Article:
02:34 GMT03 April 2020
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    The countries of the Persian Gulf will have to start working on drastically reducing their greenhouse gas emissions; otherwise the entire region will become uninhabitable for human life by 2070, according to a research paper published by journal Nature Climate Change.

    The grim report revealed that man-made global warming will further increase mean annual temperatures and humidity, causing extreme heat waves so intense that human survival would be impossible.

    A combination of greenhouse gas emissions, the shallow waters of the Persian Gulf and intense sun would make the region too humid too soon.

    Climate scientists used a wet-bulb test that combines the heat and humidity predictions. Using this test, scientists found out that when the threshold reaches 35 degrees Celsius and stayed for long periods of time a human body can no longer cool itself off by sweating. This summer, the Persian Gulf states had wet-bulb temperatures peaking at 34.6 degrees Celsius.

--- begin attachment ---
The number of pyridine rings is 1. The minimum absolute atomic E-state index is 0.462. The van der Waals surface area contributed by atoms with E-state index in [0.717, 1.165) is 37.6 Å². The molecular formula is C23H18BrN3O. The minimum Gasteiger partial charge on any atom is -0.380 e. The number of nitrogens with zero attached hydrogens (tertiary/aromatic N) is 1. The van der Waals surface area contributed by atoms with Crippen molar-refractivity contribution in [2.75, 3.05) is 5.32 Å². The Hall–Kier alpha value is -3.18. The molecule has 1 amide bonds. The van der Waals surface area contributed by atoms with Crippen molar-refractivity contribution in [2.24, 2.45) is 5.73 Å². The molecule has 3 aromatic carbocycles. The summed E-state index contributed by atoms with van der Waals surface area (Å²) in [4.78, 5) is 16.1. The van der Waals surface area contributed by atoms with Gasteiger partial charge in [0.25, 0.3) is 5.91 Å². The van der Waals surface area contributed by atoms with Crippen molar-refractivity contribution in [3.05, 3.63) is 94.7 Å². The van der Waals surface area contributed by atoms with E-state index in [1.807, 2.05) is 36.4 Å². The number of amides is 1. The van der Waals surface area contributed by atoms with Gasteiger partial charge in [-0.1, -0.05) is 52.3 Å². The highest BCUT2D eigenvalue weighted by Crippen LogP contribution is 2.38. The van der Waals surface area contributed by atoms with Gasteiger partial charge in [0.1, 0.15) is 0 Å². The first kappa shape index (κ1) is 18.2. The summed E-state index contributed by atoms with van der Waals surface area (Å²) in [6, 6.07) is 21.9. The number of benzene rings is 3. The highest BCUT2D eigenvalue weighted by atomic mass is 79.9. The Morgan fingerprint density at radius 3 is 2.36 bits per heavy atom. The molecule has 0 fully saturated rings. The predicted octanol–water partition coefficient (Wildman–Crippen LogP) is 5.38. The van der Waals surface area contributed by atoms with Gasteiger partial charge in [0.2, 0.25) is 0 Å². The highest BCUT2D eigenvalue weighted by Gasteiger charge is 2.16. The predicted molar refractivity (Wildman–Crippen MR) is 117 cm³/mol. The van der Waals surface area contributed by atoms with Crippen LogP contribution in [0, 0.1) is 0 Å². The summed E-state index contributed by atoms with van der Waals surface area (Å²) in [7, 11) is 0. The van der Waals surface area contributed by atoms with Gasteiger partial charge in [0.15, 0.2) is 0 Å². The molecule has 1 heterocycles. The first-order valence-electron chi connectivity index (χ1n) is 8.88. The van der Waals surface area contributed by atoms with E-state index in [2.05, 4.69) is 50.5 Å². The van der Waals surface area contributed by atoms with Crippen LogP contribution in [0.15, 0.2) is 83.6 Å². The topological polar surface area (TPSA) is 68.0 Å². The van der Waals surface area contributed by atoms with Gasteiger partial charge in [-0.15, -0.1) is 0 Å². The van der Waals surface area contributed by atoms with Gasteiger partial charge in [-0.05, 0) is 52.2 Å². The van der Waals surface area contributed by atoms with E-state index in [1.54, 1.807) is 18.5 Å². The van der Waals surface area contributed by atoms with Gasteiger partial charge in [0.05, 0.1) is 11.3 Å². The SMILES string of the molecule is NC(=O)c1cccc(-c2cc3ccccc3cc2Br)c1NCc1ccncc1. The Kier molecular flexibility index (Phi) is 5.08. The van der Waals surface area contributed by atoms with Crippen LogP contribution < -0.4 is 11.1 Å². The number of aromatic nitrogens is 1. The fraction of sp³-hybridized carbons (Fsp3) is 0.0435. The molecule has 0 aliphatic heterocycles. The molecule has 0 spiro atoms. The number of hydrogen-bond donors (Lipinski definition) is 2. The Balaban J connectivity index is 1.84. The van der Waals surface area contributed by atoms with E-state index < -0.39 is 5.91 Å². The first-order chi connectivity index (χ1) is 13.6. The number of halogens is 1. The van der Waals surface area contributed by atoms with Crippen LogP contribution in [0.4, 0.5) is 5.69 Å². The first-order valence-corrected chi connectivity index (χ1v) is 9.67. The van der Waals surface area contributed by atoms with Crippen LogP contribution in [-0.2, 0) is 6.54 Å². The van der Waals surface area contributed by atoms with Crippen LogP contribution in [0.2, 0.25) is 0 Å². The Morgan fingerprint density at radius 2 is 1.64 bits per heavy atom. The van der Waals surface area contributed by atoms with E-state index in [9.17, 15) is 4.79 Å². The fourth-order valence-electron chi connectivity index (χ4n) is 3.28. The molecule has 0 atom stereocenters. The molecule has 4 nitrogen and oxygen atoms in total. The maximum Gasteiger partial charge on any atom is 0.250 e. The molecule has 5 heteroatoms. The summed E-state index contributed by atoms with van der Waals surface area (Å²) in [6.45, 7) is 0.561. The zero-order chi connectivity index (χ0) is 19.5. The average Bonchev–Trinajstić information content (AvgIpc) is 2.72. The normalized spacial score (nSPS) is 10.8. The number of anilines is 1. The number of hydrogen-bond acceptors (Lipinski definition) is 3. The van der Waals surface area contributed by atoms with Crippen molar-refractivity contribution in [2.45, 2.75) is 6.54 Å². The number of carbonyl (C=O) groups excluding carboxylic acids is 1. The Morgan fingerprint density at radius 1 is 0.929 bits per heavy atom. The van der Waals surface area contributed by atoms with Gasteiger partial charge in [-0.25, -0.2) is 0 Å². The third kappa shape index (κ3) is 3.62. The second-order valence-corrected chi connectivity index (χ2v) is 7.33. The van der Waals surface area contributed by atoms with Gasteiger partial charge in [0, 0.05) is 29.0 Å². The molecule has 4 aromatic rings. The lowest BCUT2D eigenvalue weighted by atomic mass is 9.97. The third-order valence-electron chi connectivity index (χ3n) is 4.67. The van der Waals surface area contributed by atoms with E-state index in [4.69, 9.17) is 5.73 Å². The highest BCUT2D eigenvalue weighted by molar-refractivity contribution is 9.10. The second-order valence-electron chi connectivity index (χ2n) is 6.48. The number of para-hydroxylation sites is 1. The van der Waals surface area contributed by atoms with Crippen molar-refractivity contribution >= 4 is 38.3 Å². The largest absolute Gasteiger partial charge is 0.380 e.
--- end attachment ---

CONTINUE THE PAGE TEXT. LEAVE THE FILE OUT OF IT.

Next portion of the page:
"Our results expose a specific regional hot spot where climate change, in the absence of significant [carbon cuts], is likely to severely impact human habitability in the future," Jeremy Pal and Elfaith Eltahir of the Massachusetts Institute of Technology said in the journal.

    A number of big cities, especially on the coast including Abu Dhabi, Dubai and Doha will soon become uninhabitable, forcing many people to move to other places in the world.

    Wealthy Gulf nations would probably combat extreme weather by increasing the use of air conditioning, but their poor neighbors, in countries such Yemen, would suffer greatly.


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    extreme heat, global warming, Elfaith Eltahir, Jeremy Pal, Persian Gulf
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